Sunday, July 19, 2009

Judge Denies Bail for Jeremy Hendrex Arrested for Child Abuse

A judge is refusing to grant bail or house arrest for a man convicted last week of child abuse involving his infant daughter.

The request had been made by the attorney of Jeremy Hendrex, 29, of Sandusky and formerly of Weathersfield who was convicted Wednesday of seriously injuring his infant daughter. His attorney, Patrick Donlin, said in court documents he plans to file an appeal in the case.

Donlin's two separate motions filed Friday in Trumbull County Common Pleas Court seeking bail for his client were denied by Judge Peter Kontos.

The first motion asked the court to grant post-conviction bail or house arrest for Hendrex pending his sentencing Aug. 24. The second asked the court to grant post-conviction bail pending an appeal of Hendrex's conviction.

Hendrex had his bond revoked following his conviction Wednesday and remains at the Trumbull County Jail. He faces between two and eight years behind bars for felonious assault and child endangering, both second-degree felonies.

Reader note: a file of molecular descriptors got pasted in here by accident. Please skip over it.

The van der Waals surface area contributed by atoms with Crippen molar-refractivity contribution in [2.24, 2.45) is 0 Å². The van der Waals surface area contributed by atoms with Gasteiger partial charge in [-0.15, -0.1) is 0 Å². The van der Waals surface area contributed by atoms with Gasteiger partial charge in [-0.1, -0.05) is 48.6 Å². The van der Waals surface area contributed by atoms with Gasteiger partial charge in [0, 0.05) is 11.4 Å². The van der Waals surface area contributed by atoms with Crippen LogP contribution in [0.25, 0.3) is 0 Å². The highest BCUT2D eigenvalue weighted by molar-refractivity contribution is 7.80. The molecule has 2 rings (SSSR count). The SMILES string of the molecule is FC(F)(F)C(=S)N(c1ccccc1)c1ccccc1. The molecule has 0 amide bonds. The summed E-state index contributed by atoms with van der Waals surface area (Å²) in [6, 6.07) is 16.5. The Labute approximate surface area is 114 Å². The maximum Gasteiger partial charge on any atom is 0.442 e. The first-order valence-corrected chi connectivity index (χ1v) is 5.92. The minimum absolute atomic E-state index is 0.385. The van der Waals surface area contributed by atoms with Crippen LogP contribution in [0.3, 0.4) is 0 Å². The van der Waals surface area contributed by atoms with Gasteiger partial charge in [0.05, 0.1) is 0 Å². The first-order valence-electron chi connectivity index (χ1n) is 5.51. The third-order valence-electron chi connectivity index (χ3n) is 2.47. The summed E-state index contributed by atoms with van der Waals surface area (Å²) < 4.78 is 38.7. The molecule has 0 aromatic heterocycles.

The felonious assault alleged that Hendrex caused ''serious physical harm'' to his daughter, 10-week-old Alyssa Jarome, on Sept. 22, 2007. The endangering charge alleged that Hendrex was reckless in causing injuries to the child.

The jury decided Hendrex intentionally caused the injuries.

Donlin told the jury there was clearly reasonable doubt after conflicting testimony from his medical expert and several experts from Cleveland Clinic offering reports or called to the witness stand by the prosecution.

Doctors who testified for the prosecution said they detected two skull fractures that could have come only from deliberate blows.

A physician from Washington, D.C., testifying for the defense said he found no fractures and that initial seizures suffered by the infant were most likely from a condition developed at birth.

Alyssa, now 2, speaks about only 10 words and is considered developmentally delayed and blind in one eye, caused by retinal bleeding.

In early statements, the defendant admitted nothing. But in final statements captured on tape, he admits the baby hit her head on a bathtub faucet, slipped off his lap on to the floor and tripped over an electrical cord under a rug. He also said the baby fell from his arms onto wooden trim on a sofa in the Weathersfield trailer he shared with the child's mother.

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